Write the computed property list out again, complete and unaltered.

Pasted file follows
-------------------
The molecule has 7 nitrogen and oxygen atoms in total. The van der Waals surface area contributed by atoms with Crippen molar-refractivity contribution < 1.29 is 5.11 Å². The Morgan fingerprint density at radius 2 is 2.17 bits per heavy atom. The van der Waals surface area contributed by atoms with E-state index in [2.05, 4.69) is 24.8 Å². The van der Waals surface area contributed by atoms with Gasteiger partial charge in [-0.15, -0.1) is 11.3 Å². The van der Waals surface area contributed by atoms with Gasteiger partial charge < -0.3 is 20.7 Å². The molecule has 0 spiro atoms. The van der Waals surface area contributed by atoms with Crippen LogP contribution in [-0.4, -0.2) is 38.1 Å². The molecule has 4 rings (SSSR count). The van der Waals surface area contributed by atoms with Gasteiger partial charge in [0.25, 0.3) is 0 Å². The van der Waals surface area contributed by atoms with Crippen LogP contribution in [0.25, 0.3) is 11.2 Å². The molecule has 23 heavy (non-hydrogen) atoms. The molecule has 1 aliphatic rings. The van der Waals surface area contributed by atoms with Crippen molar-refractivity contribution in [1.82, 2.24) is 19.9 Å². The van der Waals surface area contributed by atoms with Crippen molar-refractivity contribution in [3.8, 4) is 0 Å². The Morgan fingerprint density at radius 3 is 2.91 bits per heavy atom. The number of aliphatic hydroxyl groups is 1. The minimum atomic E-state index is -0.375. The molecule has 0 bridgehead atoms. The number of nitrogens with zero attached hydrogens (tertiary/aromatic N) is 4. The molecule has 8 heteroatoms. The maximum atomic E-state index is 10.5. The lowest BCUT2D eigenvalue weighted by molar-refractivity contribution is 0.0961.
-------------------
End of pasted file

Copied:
The molecule has 7 nitrogen and oxygen atoms in total. The van der Waals surface area contributed by atoms with Crippen molar-refractivity contribution < 1.29 is 5.11 Å². The Morgan fingerprint density at radius 2 is 2.17 bits per heavy atom. The van der Waals surface area contributed by atoms with E-state index in [2.05, 4.69) is 24.8 Å². The van der Waals surface area contributed by atoms with Gasteiger partial charge in [-0.15, -0.1) is 11.3 Å². The van der Waals surface area contributed by atoms with Gasteiger partial charge < -0.3 is 20.7 Å². The molecule has 0 spiro atoms. The van der Waals surface area contributed by atoms with Crippen LogP contribution in [-0.4, -0.2) is 38.1 Å². The molecule has 4 rings (SSSR count). The van der Waals surface area contributed by atoms with Gasteiger partial charge in [0.25, 0.3) is 0 Å². The van der Waals surface area contributed by atoms with Crippen LogP contribution in [0.25, 0.3) is 11.2 Å². The molecule has 23 heavy (non-hydrogen) atoms. The molecule has 1 aliphatic rings. The van der Waals surface area contributed by atoms with Crippen molar-refractivity contribution in [1.82, 2.24) is 19.9 Å². The van der Waals surface area contributed by atoms with Crippen molar-refractivity contribution in [3.8, 4) is 0 Å². The Morgan fingerprint density at radius 3 is 2.91 bits per heavy atom. The number of aliphatic hydroxyl groups is 1. The minimum atomic E-state index is -0.375. The molecule has 0 bridgehead atoms. The number of nitrogens with zero attached hydrogens (tertiary/aromatic N) is 4. The molecule has 8 heteroatoms. The maximum atomic E-state index is 10.5. The lowest BCUT2D eigenvalue weighted by molar-refractivity contribution is 0.0961.